From Plot to Plate-Squash Sex in the Garden

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Oven fried squash blossoms served with a blue cheese dipping sauce

My last post on Squash Birth Control showed you how to decrease your squash harvest. But how about if you want to increase your harvest? Maybe you only have one plant to work with and you want to eat squash every night? It is easy to increase your odds of growing fruit as each squash plant bears male and female flowers and you can use this to your advantage without the help of pollinators. You become the pollinator!

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An early morning harvest of squash blossoms, mostly male, but a few female ones

Most gardeners look at their squash plant blooming and see tons of flowers and start making plans for all that squash, pulling out recipes for squash bread and zucchini cake. Over the next week, you see with chagrin the blossoms fall off, some with small squash attached and wonder why? In reality, most of the flowers are male flowers and produce no fruit and pollinate the much fewer female flowers.

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An open female flower and a fertilized one that is starting to grow a squash fruit

Learning to distinguish between male and female flowers on the vine will help you figure out what your true harvest will be. Both male and female flowers occur on each plant and pollen from the male flowers has to make it to the female by way of insects or hand pollination. This is where the gardener can lend a helping hand.

The video below shows a snapshot of morning activity of flying insects in my squash blossoms. I have three hives so there is always lots of visiting bees to my flowers. But everyone doesn’t maintain bee hives and you can increase your odds of your squash flowers getting pollinated even in an urban situation by simply hand pollinating.

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Here you can see the difference: The female flower on the left with the enlarged center, the pistil, and the male flower on the right which carries all the pollen grains

The first week or two it is normal for the blossoms to fall off as only male flowers are produced and then the female flowers start opening. For pollination to occur you need bees- native, bumble, or honey bees and other insects, or a handy Q-tip!  If there is a dearth of bees, pollination is a lot less likely to occur, but not to worry- this is very easy to do yourself.

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Removing all the flower petals from the male flower, touch the pollen bearing anther to the stigma of the female flower

Simply take the petals off of a male flower and use the ‘brush’  or exposed anther and brush it against the stigma of the female flower thus transferring the pollen manually and ensuring that the female flower grows a fruit. You can also perform this with a Q-Tip very easily in the vegetable plot. I prefer to fertilize directly with the male flower and go to each female flower that I see, brushing the anther against the stigma of the female flower. Fertilization is necessary for fruit formation. If fertilization does not occur, the ovary  or little squash will wither away. The squash flower below on the right has successfully been fertilized and is starting to grow.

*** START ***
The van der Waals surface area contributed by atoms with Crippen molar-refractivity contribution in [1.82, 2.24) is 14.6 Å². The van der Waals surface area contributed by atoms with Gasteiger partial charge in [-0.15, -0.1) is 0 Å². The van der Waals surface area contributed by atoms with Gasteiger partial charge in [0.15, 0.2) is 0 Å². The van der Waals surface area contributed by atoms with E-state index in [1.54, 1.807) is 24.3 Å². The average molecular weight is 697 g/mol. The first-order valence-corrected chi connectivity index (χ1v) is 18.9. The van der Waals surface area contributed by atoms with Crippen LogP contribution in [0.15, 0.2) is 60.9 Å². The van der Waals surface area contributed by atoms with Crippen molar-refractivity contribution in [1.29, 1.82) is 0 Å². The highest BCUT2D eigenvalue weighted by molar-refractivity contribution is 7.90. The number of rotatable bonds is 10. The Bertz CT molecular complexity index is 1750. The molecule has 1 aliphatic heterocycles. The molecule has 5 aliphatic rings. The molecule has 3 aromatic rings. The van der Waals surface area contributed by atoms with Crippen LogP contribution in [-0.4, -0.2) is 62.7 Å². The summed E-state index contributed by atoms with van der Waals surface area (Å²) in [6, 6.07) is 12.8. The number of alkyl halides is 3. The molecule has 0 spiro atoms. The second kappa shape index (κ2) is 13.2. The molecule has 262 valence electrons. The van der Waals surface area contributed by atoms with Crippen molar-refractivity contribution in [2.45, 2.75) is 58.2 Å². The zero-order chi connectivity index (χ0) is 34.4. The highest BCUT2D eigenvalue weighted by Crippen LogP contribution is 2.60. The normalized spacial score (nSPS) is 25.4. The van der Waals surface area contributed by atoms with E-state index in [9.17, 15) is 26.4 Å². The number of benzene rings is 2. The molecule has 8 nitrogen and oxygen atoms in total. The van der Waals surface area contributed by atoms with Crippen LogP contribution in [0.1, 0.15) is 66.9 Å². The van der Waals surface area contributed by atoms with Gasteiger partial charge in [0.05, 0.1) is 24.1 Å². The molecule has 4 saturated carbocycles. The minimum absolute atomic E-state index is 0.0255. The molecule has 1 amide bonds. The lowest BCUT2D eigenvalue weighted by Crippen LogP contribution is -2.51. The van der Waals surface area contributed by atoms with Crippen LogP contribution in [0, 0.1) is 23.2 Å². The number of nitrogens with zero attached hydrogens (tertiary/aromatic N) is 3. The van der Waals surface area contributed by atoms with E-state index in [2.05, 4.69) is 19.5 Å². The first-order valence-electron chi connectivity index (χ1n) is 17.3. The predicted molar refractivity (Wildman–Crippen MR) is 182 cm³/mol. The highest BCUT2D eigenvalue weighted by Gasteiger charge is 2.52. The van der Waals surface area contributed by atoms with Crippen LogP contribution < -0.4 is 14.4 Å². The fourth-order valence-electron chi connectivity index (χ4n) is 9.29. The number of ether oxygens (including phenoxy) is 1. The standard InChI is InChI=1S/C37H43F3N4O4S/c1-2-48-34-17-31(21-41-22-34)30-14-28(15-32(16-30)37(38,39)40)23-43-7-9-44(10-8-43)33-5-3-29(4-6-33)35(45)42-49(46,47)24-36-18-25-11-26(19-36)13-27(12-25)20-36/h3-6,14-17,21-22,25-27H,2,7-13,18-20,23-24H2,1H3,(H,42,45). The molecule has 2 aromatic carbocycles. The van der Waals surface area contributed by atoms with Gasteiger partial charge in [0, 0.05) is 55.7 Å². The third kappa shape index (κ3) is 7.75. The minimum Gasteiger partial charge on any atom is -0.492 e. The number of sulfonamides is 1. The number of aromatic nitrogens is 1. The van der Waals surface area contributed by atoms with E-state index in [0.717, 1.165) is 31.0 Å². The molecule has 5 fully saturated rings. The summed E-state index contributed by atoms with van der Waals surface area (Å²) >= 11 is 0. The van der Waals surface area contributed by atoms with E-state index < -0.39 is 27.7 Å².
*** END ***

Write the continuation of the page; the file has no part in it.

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On the bottom left is the male flower; top middle is a female flower; bottom right is a female flower that has closed up, pollination has occurred and the squash fruit is starting to grow

Male flowers greatly out number female ones and I take advantage of this and pick baskets of male flowers for recipes. Of course to cut your harvest, simply remove the fewer female flowers which can also be used in recipes. Just remember to cut off the center part, the stigma bearing part, as this can be tough. For recipes, check out Squash Birth Control-Squash Blossom Recipes.

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A bee and a cucumber beetle in a squash blossom

Here is one of my favorite recipes-Oven Fried Stuffed Squash Blossoms. Instead of messy deep-frying, I like to cook them at a high temperature in the oven. Serve with a dipping sauce, like a blue cheese mix.

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Baked stuffed squash blossoms ready to eat

recipeee

 

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Mix all your ingredients in a bowl

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Stuff cheese into blossom

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Blossoms all stuffed,ends twisted, ready for breading

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Breaded and ready to pop into the oven

About thegardendiaries

Claire Jones is a landscape and floral designer and owner of Claire Jones Landscapes, LLC. She designs and helps people to create their own personal outdoor oasis and loves to write about her gardening failures and successes.
This entry was posted in Cooking in the garden, gardening, vegetable gardening and tagged , , , , , , , , . Bookmark the permalink.

5 Responses to From Plot to Plate-Squash Sex in the Garden

  1. Susan Cahill Gebhardt says:

    Hi Claire ! Love this idea..so fun and could be done with children very easily . Are you coming back to the Seattle Flower and Garden Show this coming Spring of 2017? Sue Gebhardt

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  3. Pingback: Squash Birth Control- Squash Blossom Recipes | The Garden Diaries

  4. Pingback: Squash Birth Control- Squash Blossom Recipes | The Garden Diaries

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